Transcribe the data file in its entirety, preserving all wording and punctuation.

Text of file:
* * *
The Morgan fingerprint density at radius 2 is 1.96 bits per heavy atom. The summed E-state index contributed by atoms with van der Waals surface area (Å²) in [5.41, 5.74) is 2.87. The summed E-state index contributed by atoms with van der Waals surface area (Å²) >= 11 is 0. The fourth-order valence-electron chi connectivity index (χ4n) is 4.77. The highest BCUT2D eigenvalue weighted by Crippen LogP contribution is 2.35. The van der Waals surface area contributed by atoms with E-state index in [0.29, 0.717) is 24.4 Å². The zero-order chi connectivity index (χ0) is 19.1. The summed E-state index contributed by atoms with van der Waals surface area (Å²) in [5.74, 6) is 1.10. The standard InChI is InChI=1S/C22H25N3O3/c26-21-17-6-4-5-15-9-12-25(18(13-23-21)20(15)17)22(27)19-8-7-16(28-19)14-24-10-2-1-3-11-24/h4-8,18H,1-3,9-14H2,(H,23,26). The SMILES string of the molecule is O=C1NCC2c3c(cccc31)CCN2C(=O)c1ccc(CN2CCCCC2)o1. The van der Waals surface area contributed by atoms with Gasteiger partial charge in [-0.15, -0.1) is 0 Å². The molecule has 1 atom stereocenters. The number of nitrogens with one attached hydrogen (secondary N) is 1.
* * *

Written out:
The Morgan fingerprint density at radius 2 is 1.96 bits per heavy atom. The summed E-state index contributed by atoms with van der Waals surface area (Å²) in [5.41, 5.74) is 2.87. The summed E-state index contributed by atoms with van der Waals surface area (Å²) >= 11 is 0. The fourth-order valence-electron chi connectivity index (χ4n) is 4.77. The highest BCUT2D eigenvalue weighted by Crippen LogP contribution is 2.35. The van der Waals surface area contributed by atoms with E-state index in [0.29, 0.717) is 24.4 Å². The zero-order chi connectivity index (χ0) is 19.1. The summed E-state index contributed by atoms with van der Waals surface area (Å²) in [5.74, 6) is 1.10. The standard InChI is InChI=1S/C22H25N3O3/c26-21-17-6-4-5-15-9-12-25(18(13-23-21)20(15)17)22(27)19-8-7-16(28-19)14-24-10-2-1-3-11-24/h4-8,18H,1-3,9-14H2,(H,23,26). The SMILES string of the molecule is O=C1NCC2c3c(cccc31)CCN2C(=O)c1ccc(CN2CCCCC2)o1. The van der Waals surface area contributed by atoms with Gasteiger partial charge in [-0.15, -0.1) is 0 Å². The molecule has 1 atom stereocenters. The number of nitrogens with one attached hydrogen (secondary N) is 1.